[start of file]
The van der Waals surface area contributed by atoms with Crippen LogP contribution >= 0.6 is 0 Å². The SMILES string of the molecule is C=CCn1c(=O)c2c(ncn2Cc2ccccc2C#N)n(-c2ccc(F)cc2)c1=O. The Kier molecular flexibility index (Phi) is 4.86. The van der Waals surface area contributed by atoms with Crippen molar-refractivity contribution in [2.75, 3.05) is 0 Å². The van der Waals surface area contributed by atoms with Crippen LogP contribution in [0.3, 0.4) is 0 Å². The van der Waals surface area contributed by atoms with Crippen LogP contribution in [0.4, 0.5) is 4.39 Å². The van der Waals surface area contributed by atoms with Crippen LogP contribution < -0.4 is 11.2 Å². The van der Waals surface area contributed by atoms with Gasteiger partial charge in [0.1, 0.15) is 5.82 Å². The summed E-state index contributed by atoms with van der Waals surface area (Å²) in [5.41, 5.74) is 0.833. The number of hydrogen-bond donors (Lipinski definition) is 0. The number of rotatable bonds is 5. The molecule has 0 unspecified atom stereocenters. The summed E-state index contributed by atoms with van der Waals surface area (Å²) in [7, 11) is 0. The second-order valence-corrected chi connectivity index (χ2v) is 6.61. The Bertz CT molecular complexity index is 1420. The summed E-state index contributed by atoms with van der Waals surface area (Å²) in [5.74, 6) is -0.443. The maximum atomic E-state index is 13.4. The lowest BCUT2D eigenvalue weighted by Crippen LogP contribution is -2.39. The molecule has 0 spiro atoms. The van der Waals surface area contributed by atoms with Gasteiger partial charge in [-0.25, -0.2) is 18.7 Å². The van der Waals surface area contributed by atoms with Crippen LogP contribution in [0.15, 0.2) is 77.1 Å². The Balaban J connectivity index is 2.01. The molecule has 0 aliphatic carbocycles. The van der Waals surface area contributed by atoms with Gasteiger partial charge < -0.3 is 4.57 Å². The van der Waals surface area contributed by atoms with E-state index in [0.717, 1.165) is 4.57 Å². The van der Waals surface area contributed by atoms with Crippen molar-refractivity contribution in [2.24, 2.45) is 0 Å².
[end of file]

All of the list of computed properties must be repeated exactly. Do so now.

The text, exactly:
The van der Waals surface area contributed by atoms with Crippen LogP contribution >= 0.6 is 0 Å². The SMILES string of the molecule is C=CCn1c(=O)c2c(ncn2Cc2ccccc2C#N)n(-c2ccc(F)cc2)c1=O. The Kier molecular flexibility index (Phi) is 4.86. The van der Waals surface area contributed by atoms with Crippen molar-refractivity contribution in [2.75, 3.05) is 0 Å². The van der Waals surface area contributed by atoms with Crippen LogP contribution in [0.3, 0.4) is 0 Å². The van der Waals surface area contributed by atoms with Crippen LogP contribution in [0.4, 0.5) is 4.39 Å². The van der Waals surface area contributed by atoms with Crippen LogP contribution < -0.4 is 11.2 Å². The van der Waals surface area contributed by atoms with Gasteiger partial charge in [0.1, 0.15) is 5.82 Å². The summed E-state index contributed by atoms with van der Waals surface area (Å²) in [5.41, 5.74) is 0.833. The number of hydrogen-bond donors (Lipinski definition) is 0. The number of rotatable bonds is 5. The molecule has 0 unspecified atom stereocenters. The summed E-state index contributed by atoms with van der Waals surface area (Å²) in [7, 11) is 0. The second-order valence-corrected chi connectivity index (χ2v) is 6.61. The Bertz CT molecular complexity index is 1420. The summed E-state index contributed by atoms with van der Waals surface area (Å²) in [5.74, 6) is -0.443. The maximum atomic E-state index is 13.4. The lowest BCUT2D eigenvalue weighted by Crippen LogP contribution is -2.39. The molecule has 0 spiro atoms. The van der Waals surface area contributed by atoms with Gasteiger partial charge in [-0.25, -0.2) is 18.7 Å². The van der Waals surface area contributed by atoms with Crippen LogP contribution in [0.15, 0.2) is 77.1 Å². The Balaban J connectivity index is 2.01. The molecule has 0 aliphatic carbocycles. The van der Waals surface area contributed by atoms with Gasteiger partial charge < -0.3 is 4.57 Å². The van der Waals surface area contributed by atoms with E-state index in [0.717, 1.165) is 4.57 Å². The van der Waals surface area contributed by atoms with Crippen molar-refractivity contribution in [2.24, 2.45) is 0 Å².